Oxford Nanopore has added $109 million to its bank account, bringing the total raised to date up to $392 million and equipping the company for a vital period in its history. Having toiled for a decade to make the electronic analysis of single molecules ready for the mainstream, the company is now trying to take on the big beasts of genome sequencing.
The Oxford, United Kingdom-based business wrapped up the fundraising round shortly after starting an early-access program for PromethION, the device it hopes will make it a major player in the world of genomics. Some of the cash will go toward stepping up manufacturing and commercial activities, while another two tranches are earmarked for improvements to existing products and the development of new offerings. As it stands, Oxford Nanopore's pocket-sized sequencer is MinION is available commercially and a pair of larger-scale products are making their way toward the market.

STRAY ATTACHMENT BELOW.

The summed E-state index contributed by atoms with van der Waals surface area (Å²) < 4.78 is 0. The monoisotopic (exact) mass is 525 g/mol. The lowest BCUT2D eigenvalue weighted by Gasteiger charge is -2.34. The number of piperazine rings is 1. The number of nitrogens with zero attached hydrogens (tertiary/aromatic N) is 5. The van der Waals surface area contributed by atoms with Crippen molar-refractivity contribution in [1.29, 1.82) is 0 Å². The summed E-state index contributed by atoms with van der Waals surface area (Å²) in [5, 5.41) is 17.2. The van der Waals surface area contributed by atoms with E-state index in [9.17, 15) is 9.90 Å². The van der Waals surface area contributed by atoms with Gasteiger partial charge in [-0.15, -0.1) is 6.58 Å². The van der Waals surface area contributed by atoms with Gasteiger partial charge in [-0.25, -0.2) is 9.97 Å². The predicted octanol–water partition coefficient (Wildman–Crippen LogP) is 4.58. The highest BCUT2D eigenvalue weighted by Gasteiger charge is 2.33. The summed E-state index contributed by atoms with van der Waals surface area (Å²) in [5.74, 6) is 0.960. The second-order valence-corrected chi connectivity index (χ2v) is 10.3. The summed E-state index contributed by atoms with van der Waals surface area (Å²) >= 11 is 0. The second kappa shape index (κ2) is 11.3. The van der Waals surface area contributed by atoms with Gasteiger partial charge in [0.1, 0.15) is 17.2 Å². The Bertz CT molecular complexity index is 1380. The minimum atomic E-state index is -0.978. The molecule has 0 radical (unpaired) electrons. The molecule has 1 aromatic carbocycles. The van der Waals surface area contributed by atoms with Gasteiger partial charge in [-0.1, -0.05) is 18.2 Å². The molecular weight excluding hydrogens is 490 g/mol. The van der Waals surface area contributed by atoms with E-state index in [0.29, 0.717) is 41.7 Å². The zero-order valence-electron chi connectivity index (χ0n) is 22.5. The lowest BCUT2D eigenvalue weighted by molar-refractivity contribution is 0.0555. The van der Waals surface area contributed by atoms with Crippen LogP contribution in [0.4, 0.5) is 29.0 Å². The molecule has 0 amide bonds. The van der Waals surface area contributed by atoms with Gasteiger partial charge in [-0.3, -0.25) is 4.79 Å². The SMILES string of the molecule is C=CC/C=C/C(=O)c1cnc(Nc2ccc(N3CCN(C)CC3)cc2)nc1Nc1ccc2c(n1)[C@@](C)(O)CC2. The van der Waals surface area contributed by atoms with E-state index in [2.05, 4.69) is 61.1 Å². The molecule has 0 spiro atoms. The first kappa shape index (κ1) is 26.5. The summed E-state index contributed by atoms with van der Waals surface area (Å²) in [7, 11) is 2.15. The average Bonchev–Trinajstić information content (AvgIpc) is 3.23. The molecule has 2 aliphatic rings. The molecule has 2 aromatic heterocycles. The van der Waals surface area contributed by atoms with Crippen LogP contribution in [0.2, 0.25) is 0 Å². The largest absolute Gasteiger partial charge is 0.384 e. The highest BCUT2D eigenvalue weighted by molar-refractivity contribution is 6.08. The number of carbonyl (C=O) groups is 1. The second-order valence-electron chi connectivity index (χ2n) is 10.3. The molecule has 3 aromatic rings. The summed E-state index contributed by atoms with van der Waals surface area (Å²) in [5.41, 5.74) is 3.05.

PromethION is the nearest to commercialization. Members of the MinION Access Programme can now sign up to get hold of PromethION before it officially comes to market. For a payment of $24,000 and a $75,000 deposit, members of the PromethION Early Access Programme will get hold of a benchtop device that moves Oxford Nanopore into markets fought over by Illumina ($ILMN) and Pacific Biosciences ($PACB). PromethION is made up of 48 flow cells and on-board computing, a mix that allows it to deliver real-time, high-throughput analyses.
Oxford Nanopore's portfolio is built around the idea of measuring changes in electrical current as a strand of DNA or other material passes through a nano-scale hole. The company started out with a small but distinctive device, its pocket-sized MinION sequencer, but is scaling up its ambitions. Following PromethION down the development pipeline is GridION, Oxford Nanopore's vision for how its technology can be scaled up.
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